Ralph Nader Calls for Safety in the Auto Industry Part 1

About the journalist and muckraker Ralph Nader who wrote an expose on safety in the auto industry.



Dateline: New York, N.Y., Apr. 11, 1959.

By-line: Ralph Nader. In the late fifties and early sixties, Ralph Nader was a young lawyer neglecting a Hartford, Conn., practice to write about the auto industry. He had attended Princeton University on a scholarship, graduated magna cum laude, and gone on to Harvard Law School, from which he also graduated with distinction. At Harvard he first became interested in car safety. Writing for the weekly magazine The Nation, Nader prepared an article entitled "The Safe Car You Can't Buy."

The Big Beat: The shocking message of "The Safe Car You Can't Buy" was that the auto industry placed a premium on style, speed, and cost in designing cars but that its concern with safety was no more than a nod to a stepchild.

During the 1950s, 40,000 people a year died in the 5 million yearly car accidents. But because, according to one industry representative, "a square foot of chrome sells ten times more cars than the best safety-door latch," Detroit spent more time and money tuning car-door slams than developing seat belts or a steering wheel that wouldn't impale the driver in a head-on collision.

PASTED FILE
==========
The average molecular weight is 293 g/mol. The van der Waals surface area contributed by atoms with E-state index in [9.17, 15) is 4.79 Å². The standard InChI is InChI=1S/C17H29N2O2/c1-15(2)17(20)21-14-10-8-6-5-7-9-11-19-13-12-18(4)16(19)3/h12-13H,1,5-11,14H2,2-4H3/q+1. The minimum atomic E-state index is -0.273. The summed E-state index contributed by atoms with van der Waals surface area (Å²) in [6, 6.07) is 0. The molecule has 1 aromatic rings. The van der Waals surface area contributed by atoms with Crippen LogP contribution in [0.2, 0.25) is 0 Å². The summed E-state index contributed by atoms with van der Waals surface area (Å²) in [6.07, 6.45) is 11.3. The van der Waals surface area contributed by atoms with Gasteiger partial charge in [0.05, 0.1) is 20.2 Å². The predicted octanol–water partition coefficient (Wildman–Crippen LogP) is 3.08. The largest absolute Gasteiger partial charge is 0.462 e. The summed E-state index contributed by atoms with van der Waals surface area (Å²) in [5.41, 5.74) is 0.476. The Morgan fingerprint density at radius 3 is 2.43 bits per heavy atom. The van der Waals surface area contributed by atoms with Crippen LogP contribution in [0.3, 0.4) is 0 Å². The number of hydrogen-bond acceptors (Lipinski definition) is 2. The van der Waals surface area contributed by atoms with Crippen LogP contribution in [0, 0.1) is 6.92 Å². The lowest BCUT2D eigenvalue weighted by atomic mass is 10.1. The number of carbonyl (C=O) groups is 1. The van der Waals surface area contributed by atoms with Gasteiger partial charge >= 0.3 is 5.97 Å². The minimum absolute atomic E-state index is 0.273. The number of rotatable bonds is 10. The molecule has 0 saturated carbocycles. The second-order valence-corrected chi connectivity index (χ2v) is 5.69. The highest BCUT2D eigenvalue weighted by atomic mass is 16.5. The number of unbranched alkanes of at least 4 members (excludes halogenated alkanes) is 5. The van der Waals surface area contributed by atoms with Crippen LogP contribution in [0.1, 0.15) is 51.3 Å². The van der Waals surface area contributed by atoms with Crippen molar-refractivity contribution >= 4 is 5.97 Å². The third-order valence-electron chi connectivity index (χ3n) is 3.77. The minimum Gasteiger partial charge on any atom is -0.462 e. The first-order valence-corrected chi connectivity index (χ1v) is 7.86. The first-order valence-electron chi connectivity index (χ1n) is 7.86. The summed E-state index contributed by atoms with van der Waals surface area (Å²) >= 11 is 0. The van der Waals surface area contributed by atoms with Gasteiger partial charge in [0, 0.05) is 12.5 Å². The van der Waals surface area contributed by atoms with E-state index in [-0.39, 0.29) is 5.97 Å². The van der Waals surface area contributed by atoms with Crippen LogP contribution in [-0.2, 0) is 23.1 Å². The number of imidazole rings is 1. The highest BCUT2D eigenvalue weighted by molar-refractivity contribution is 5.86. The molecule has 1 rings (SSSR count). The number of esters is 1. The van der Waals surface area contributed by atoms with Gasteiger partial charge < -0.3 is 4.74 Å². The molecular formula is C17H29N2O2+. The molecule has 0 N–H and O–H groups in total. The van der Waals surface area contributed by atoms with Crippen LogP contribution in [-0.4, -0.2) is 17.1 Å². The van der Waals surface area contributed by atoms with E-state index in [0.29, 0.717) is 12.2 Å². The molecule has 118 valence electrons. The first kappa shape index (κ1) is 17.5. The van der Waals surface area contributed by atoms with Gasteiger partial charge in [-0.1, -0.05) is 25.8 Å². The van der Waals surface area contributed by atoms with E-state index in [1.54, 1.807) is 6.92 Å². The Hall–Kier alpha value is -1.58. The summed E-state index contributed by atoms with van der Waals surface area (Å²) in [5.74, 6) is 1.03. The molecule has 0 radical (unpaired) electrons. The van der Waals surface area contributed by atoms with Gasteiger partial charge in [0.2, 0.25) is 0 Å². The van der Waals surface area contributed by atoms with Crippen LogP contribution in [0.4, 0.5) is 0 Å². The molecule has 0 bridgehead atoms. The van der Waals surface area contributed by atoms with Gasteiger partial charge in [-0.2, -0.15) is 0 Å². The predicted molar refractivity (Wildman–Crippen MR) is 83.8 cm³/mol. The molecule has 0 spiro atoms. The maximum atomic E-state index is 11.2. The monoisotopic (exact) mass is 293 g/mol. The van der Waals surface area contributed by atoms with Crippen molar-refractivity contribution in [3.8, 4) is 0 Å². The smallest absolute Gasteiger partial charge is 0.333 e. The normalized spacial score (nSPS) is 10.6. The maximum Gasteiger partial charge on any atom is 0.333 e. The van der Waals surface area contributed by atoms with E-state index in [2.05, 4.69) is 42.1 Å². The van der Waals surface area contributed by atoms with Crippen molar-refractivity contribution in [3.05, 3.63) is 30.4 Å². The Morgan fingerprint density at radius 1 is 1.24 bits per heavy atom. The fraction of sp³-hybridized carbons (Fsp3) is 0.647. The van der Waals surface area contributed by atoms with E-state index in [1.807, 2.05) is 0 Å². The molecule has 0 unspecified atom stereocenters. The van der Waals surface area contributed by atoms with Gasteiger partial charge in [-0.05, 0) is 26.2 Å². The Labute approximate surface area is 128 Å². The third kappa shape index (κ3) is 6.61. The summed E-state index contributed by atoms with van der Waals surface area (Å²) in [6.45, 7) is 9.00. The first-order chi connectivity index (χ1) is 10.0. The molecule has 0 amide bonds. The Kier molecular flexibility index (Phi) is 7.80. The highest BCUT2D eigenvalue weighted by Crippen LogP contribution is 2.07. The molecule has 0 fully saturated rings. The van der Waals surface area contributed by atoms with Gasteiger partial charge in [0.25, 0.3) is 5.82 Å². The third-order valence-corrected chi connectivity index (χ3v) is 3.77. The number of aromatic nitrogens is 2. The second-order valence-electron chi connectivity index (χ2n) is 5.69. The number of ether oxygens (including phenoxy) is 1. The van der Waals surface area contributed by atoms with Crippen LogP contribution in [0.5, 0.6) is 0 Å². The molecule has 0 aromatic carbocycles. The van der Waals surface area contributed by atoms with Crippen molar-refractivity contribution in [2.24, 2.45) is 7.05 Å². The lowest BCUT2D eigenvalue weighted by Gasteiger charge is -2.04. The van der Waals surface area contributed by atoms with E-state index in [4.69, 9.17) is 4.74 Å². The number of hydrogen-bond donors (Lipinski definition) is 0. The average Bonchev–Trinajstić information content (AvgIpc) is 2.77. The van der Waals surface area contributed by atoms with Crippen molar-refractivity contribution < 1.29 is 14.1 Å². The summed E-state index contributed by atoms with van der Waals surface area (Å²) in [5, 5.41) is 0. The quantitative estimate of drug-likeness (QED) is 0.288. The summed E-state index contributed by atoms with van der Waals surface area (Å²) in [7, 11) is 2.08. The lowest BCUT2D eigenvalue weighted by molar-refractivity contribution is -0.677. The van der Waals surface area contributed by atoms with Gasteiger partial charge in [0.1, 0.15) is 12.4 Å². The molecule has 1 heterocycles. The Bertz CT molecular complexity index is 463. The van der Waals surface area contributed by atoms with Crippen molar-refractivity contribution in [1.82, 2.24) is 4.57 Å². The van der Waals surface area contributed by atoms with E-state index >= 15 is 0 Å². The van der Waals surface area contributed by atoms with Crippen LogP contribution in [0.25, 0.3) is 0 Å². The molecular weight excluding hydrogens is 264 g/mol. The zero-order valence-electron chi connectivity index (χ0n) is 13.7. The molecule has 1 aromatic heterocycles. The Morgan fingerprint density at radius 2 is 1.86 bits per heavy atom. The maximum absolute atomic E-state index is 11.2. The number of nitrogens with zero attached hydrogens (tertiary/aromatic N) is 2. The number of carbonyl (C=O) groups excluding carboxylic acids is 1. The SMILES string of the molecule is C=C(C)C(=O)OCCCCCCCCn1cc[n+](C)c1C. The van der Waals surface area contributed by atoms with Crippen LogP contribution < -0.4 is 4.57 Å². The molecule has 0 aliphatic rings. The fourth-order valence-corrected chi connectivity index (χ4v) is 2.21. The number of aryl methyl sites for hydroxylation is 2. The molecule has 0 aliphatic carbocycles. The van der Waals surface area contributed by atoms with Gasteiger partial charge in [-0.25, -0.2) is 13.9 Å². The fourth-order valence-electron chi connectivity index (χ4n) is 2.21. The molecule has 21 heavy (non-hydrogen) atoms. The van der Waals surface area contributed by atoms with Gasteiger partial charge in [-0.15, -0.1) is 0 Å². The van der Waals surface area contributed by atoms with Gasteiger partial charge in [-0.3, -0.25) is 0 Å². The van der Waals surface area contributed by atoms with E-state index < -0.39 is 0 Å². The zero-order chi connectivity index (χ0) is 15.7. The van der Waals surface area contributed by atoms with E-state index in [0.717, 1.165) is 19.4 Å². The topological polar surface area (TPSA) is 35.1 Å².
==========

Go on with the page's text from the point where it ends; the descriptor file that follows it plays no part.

Actually, there was not much to develop. The safe car referred to in the title of Nader's article already existed by 1959. It was an experimental prototype that shielded its occupants from all but minor scratches in 50-mph head-on collisions. Built by the Cornell Aeronautical Laboratory, it had a strengthened body that didn't collapse into the passenger compartment during a crash, an interior without sharp and hard surfaces, and a restraining device that prevented occupants from ricocheting around the car's inside.

University and private research organizations estimated that from 20,000 to 30,000 lives could be saved every year if the Cornell car's safety features were used in mass-produced cars.

The popular myth was that traffic accidents and fatalities were inevitable; that as long as people drove too fast, no car could be safe. However, a Cornell study showed it was poor design, not speed, that killed. Researchers determined that even if no one drove above 60 mph, three quarters of the serious injuries would still occur.

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